Monday, June 29, 2009

Timing is Everything

Democratic Conference Leader John Sampson is right that his view and the views of other Senate Democrats ought to be heard in the debate over mayoral control of schools. And of course, the Senate is not required to adhere to the Assembly's version of the bill. But Sampson is wrong in his timing.

The Democrats have done nothing about Mayoral Control since January, when they actually did have control of the Senate. They were relying on the same last minute, midnight politics employed by the Speaker of the Assembly. And here they failed because they lost control of the chamber. Now Sampson wants to hold New York City's education system hostage for his party's failure to reform their own House when they had a chance. To quote a famous philosopher, "that's Chutzpah."

Correction: In an earlier version of this post, we stated that the Assembly's version of the mayoral control bill was passed in an overnight session with no opportunity for public input. In fact, the mayoral control bill was passed on June 17, several days prior to the Assembly's overnight end-of-term session, and the Assembly education committee held several hearings on the issue. We apologize for any confusion our post may have caused.

Political Power and Dominance Beyond the Coup

Yesterday, the New York Times ran a story about the impact of the state’s shifting demographics on gridlock in Albany, predicting that population increases in urban areas will lead to a larger Democratic majority after the 2010 Census.

The article mentions Republicans’ efforts to combat this trend in 2000 by packing as many urban voters into as few districts as possible while creating more rural districts of lesser population, but its author does not seem to think that this could happen again. We aren’t so sure.

Some have speculated that a primary motivation for the June 8th Senate coup was control of the redistricting process, which occurs once per decade. And while the legislative leadership-appointed commission that redraws district lines must keep the population of each district roughly equal, there are all sorts of ways for those in charge of redistricting to game the system to grant the dominant party more control. Those in charge of the redistricting process can and often do dilute votes by packing voters together or dividing them among several districts, enhance power by creating oddly-shaped districts with the “right” partisan demographics, and divide communities of shared interest.

The ability to singlehandedly appoint a third of the members of the state’s redistricting commission (the Speaker of the Assembly appoints another third) is just another unique power of the Majority Leader that has, as we’ve said before, made the fight for leadership of the Senate so bitter.

When we consider ways to ensure that the chaos of the coup doesn’t happen again, working toward a more independent redistricting process merits serious consideration.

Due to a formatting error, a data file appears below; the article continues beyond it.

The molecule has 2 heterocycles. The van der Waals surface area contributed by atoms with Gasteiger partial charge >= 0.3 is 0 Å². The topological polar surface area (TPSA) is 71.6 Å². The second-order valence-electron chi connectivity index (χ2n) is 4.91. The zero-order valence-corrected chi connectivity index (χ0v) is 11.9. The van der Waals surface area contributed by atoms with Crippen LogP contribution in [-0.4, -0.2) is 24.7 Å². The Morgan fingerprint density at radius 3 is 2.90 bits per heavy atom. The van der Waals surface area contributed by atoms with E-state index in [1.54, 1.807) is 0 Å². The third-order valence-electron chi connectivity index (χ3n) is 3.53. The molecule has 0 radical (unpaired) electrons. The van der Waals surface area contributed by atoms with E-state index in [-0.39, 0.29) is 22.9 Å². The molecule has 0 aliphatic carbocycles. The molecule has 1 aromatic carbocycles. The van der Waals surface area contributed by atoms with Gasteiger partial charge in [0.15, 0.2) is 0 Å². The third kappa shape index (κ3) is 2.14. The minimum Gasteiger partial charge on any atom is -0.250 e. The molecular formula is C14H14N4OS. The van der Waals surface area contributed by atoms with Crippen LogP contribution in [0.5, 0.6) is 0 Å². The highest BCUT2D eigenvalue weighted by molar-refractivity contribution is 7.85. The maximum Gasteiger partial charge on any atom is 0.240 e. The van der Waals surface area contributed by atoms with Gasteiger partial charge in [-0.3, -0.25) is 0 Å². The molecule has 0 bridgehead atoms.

Friday, June 26, 2009

Some Thoughts on the Legal Claims Being Thrown around the Capitol


The governor is without power to halt payment of legislative salaries. The state constitution grants him little authority over the legislative branch, and none in this area. (And rightly so - if a governor who disagreed with the legislature's political positions or leadership had the power to cut legislators' salaries to keep them in line, it would be a gross violation of the separation of powers.) The courts might disagree, but it won't be because of the law. If the courts side with the governor, their reasoning will be rooted in short-sighted political payback for the legislature's continued denial of judicial pay raises, not legal reasoning. If the governor keeps beating on the wage drum, the senate could introduce legislation cutting his salary for errant behavior, something they most likely have the power to do.

Extraordinary Sessions:

While I am not sure a court would hear the case, the Senate is probably correct to say the Governor cannot call only the Senate back into session. While the Constitution seems to provide for that, its aim is to allow the governor to call the Senate back into session for things only the Senate can do, such as confirming appointments. The problem is that the Assembly has no interest in being called back to Albany and the Governor knows this, so he is trying to apply the provision for calling the Senate alone more broadly.

The bills enacted in the Senate last week will probably have to be enacted again to make sure they are identical to the ones past by the Assembly and to make sure the processes comply with the N.Y. Constitution's requirements. Even the Governor's Counsel has raised questions about the legality of these bills, and opponents of legislation passed during extraordinary session are sure to bring the issue to court.